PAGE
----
Dian Septiari, Jakarta – Vice President Ma'ruf Amin canceled his planned visit to Kuala Lumpur this week because of exhaustion, his office announced, in the latest blow to Malaysia's attempt to consolidate views among Muslim-majority nations on issues relevant to the Muslim ummah (civilization).
The former supreme leader of Nahdlatul Ulama (NU), Indonesia's largest Muslim group, had to forgo the Kuala Lumpur Summit at the advice of state physicians, vice presidential spokesman Masduki Baidlowi said on Wednesday.
"We regret to announce that the Vice President cannot attend the proceedings at the Kuala Lumpur Summit," Masduki told reporters at the Presidential Palace in Jakarta, as reported by kompas.com.
A team of presidential doctors had recommended Ma'ruf against attending the event after a health examination indicated he was exhausted from the sheer amount of state duties. "It was because the Vice President's work and travel arrangements were tightly scheduled," Masduki said.
Ma'ruf is currently resting in his official residence in Menteng, Central Jakarta, he added.
The 2019 Kuala Lumpur Summit was expected to involve various heads of state and government of Muslim nations to discuss global issues relevant to the Muslim world, including the Rohingya refugee crisis in Myanmar and the alleged persecution of Uighur Muslims in China, as well as the dispute in Kashmir and conflict in the Middle East.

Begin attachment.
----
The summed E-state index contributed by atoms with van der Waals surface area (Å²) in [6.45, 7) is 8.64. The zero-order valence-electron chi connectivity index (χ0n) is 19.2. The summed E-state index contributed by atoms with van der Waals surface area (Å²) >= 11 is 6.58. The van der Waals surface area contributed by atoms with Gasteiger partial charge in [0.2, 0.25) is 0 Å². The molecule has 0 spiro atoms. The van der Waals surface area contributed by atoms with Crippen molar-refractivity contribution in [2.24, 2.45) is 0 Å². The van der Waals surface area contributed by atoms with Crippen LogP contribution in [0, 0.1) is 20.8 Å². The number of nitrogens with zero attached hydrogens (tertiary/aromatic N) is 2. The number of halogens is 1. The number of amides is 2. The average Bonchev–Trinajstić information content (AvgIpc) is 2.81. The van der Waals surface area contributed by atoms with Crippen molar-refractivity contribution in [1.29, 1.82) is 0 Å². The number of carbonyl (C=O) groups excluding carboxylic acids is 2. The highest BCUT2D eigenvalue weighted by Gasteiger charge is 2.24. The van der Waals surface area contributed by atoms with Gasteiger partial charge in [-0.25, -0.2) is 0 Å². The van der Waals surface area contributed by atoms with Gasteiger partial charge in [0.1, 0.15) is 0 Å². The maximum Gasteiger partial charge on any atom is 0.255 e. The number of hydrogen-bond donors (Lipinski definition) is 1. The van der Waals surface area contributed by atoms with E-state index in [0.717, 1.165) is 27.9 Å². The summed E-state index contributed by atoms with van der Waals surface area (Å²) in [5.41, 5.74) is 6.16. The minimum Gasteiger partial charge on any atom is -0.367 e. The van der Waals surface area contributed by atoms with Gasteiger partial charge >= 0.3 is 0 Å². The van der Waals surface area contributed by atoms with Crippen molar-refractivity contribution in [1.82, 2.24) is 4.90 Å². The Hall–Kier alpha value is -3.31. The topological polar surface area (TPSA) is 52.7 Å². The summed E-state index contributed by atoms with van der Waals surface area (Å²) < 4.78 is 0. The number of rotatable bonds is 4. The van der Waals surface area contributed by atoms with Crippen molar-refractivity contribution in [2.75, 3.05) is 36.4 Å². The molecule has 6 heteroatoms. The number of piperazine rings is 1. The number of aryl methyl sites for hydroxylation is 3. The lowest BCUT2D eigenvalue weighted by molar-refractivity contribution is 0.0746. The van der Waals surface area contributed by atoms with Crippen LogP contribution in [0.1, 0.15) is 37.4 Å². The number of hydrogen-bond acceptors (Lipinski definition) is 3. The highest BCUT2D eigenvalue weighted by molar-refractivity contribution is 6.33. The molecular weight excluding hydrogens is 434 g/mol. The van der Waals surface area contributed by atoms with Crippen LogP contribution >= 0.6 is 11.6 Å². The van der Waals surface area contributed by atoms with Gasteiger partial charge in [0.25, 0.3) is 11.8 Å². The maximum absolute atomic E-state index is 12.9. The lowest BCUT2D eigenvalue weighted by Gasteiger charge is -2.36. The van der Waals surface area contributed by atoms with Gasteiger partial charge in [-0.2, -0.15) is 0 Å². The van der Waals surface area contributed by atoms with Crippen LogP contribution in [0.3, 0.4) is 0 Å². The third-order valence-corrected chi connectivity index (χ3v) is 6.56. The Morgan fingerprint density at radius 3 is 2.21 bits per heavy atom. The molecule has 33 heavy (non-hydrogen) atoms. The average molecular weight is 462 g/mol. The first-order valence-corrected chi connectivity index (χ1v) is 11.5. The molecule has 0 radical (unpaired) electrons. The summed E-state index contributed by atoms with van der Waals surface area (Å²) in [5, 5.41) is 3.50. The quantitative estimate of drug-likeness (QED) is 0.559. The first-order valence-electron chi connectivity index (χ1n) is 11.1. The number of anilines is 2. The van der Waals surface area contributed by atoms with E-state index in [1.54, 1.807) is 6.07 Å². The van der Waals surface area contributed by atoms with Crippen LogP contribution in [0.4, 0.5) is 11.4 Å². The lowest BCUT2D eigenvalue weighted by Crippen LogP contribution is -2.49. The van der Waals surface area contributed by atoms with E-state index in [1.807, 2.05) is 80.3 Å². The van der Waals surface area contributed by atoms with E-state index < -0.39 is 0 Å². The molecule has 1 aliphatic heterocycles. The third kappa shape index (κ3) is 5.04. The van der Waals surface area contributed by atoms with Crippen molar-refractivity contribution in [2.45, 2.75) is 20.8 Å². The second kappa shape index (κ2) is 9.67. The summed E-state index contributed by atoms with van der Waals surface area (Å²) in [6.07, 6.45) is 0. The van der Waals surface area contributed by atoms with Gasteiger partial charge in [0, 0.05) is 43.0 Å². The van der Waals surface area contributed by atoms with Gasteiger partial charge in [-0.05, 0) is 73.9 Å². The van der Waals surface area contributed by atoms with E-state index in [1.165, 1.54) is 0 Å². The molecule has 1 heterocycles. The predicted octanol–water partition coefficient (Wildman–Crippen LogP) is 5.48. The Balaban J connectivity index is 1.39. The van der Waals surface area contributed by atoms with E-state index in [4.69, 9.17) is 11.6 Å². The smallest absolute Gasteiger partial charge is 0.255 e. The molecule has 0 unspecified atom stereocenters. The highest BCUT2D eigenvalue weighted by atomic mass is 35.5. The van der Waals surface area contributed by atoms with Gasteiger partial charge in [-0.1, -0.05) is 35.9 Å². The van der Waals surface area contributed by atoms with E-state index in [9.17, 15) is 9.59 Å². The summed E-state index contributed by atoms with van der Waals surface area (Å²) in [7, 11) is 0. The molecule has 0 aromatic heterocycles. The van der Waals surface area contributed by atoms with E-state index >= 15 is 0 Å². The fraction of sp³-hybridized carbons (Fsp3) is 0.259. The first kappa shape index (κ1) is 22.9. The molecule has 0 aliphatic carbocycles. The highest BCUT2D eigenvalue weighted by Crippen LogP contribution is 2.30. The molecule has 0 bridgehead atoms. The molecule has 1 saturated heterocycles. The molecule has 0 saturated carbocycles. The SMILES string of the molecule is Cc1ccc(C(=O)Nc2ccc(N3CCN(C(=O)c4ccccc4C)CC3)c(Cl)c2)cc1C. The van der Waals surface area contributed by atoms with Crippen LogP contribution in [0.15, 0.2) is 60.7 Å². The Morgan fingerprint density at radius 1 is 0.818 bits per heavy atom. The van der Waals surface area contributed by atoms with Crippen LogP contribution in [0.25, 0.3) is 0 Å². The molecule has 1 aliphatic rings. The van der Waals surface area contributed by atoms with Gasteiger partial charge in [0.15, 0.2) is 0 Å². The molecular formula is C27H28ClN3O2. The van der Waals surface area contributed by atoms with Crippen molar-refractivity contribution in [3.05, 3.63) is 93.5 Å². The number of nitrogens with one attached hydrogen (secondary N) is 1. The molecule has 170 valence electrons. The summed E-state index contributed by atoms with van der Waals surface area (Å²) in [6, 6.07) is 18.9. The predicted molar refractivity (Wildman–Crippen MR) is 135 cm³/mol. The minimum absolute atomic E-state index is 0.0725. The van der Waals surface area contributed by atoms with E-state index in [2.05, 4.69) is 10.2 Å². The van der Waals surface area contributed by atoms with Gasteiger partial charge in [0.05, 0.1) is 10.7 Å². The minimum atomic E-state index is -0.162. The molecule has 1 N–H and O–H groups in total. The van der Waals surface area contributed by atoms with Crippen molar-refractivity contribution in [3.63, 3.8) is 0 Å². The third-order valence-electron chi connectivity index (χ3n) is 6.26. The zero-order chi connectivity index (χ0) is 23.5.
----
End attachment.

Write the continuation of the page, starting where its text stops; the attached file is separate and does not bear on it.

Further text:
The host, Malaysia's Prime Minister Mahathir Mohamad, planned to give his views on the pertinent issues that should concern the Muslim world, as would Turkish President Tayyip Erdogan.
Meanwhile, Pakistani Prime Minister Imran Khan also canceled his attendance of the summit at the last minute. Reuters reported that Khan had pulled out because of pressure from Saudi Arabia, although Kuala Lumpur denies this. The Malaysian government also refuted accusations that the summit was intended to replace the Organization of Islamic Cooperation (OIC).
"The KL Summit [...] is not intended to create a new bloc as alluded to by some of its critics," the Prime Minister's Office said in a statement issued on Tuesday.
Saudi officials have said the kingdom decided not to attend the summit because it was not the appropriate forum to address matters of importance to the world's 1.75 billion Muslims.
The absence of Saudi Arabia, the birthplace of Islam, demonstrates just some of the divisions within the Muslim world. The OIC has been criticized by some for aligning too much with Saudi policy, which experts believe is partly shaped by the kingdom's ties with the United States and their mutual contempt for Iran.
Ma'ruf, a respected Muslim cleric tasked with overseeing Indonesia's fight against violent extremism, would have provided a measure of balance at the KL summit. The world's largest Muslim-majority nation tends to remain neutral in OIC infighting and has even gone against the grain on issues such as the Rohingya refugee crisis in Myanmar, even as Jakarta is receiving flak for its muted response to the alleged persecution of Uighurs in China.
Ma'ruf's poor health could also spell trouble for President Joko "Jokowi" Widodo, who had relied on his erstwhile second-in-command Jusuf Kalla to represent him at international gatherings like the United Nations General Assembly, which Jokowi has never attended. (tjs)